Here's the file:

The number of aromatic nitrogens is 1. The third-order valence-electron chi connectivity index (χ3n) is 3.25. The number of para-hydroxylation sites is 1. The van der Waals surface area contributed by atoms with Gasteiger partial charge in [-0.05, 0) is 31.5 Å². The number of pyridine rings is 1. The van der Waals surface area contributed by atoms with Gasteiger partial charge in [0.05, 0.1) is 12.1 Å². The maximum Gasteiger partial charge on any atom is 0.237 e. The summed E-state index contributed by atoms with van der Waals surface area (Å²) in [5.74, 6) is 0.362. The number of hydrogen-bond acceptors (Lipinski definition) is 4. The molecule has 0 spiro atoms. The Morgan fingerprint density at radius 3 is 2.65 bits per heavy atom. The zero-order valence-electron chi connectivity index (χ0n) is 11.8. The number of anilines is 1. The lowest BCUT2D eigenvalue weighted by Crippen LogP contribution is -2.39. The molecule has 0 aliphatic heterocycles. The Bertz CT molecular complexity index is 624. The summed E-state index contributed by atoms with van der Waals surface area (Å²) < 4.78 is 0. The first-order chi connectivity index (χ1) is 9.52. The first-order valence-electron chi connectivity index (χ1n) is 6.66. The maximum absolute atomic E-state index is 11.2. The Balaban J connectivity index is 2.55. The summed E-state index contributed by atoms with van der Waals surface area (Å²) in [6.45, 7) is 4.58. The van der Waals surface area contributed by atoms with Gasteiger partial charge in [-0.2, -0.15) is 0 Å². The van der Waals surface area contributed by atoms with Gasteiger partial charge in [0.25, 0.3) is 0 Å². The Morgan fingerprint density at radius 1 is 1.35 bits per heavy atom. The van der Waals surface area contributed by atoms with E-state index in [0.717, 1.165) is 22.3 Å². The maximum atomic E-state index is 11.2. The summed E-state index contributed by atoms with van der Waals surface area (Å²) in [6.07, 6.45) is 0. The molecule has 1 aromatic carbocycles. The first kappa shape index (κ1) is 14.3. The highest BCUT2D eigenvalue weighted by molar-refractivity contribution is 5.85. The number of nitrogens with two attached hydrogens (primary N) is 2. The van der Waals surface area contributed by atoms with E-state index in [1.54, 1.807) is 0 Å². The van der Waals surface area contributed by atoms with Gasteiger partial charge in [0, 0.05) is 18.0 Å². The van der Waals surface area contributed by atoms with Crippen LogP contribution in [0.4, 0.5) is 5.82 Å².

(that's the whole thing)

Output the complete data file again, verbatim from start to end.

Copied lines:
The number of aromatic nitrogens is 1. The third-order valence-electron chi connectivity index (χ3n) is 3.25. The number of para-hydroxylation sites is 1. The van der Waals surface area contributed by atoms with Gasteiger partial charge in [-0.05, 0) is 31.5 Å². The number of pyridine rings is 1. The van der Waals surface area contributed by atoms with Gasteiger partial charge in [0.05, 0.1) is 12.1 Å². The maximum Gasteiger partial charge on any atom is 0.237 e. The summed E-state index contributed by atoms with van der Waals surface area (Å²) in [5.74, 6) is 0.362. The number of hydrogen-bond acceptors (Lipinski definition) is 4. The molecule has 0 spiro atoms. The Morgan fingerprint density at radius 3 is 2.65 bits per heavy atom. The zero-order valence-electron chi connectivity index (χ0n) is 11.8. The number of anilines is 1. The lowest BCUT2D eigenvalue weighted by Crippen LogP contribution is -2.39. The molecule has 0 aliphatic heterocycles. The Bertz CT molecular complexity index is 624. The summed E-state index contributed by atoms with van der Waals surface area (Å²) < 4.78 is 0. The first-order chi connectivity index (χ1) is 9.52. The first-order valence-electron chi connectivity index (χ1n) is 6.66. The maximum absolute atomic E-state index is 11.2. The Balaban J connectivity index is 2.55. The summed E-state index contributed by atoms with van der Waals surface area (Å²) in [6.45, 7) is 4.58. The van der Waals surface area contributed by atoms with Gasteiger partial charge in [-0.2, -0.15) is 0 Å². The van der Waals surface area contributed by atoms with Gasteiger partial charge in [0.25, 0.3) is 0 Å². The Morgan fingerprint density at radius 1 is 1.35 bits per heavy atom. The van der Waals surface area contributed by atoms with E-state index in [0.717, 1.165) is 22.3 Å². The maximum atomic E-state index is 11.2. The summed E-state index contributed by atoms with van der Waals surface area (Å²) in [6.07, 6.45) is 0. The molecule has 1 aromatic carbocycles. The first kappa shape index (κ1) is 14.3. The highest BCUT2D eigenvalue weighted by molar-refractivity contribution is 5.85. The number of nitrogens with two attached hydrogens (primary N) is 2. The van der Waals surface area contributed by atoms with E-state index in [1.54, 1.807) is 0 Å². The van der Waals surface area contributed by atoms with Gasteiger partial charge in [0, 0.05) is 18.0 Å². The van der Waals surface area contributed by atoms with Crippen LogP contribution in [0.4, 0.5) is 5.82 Å².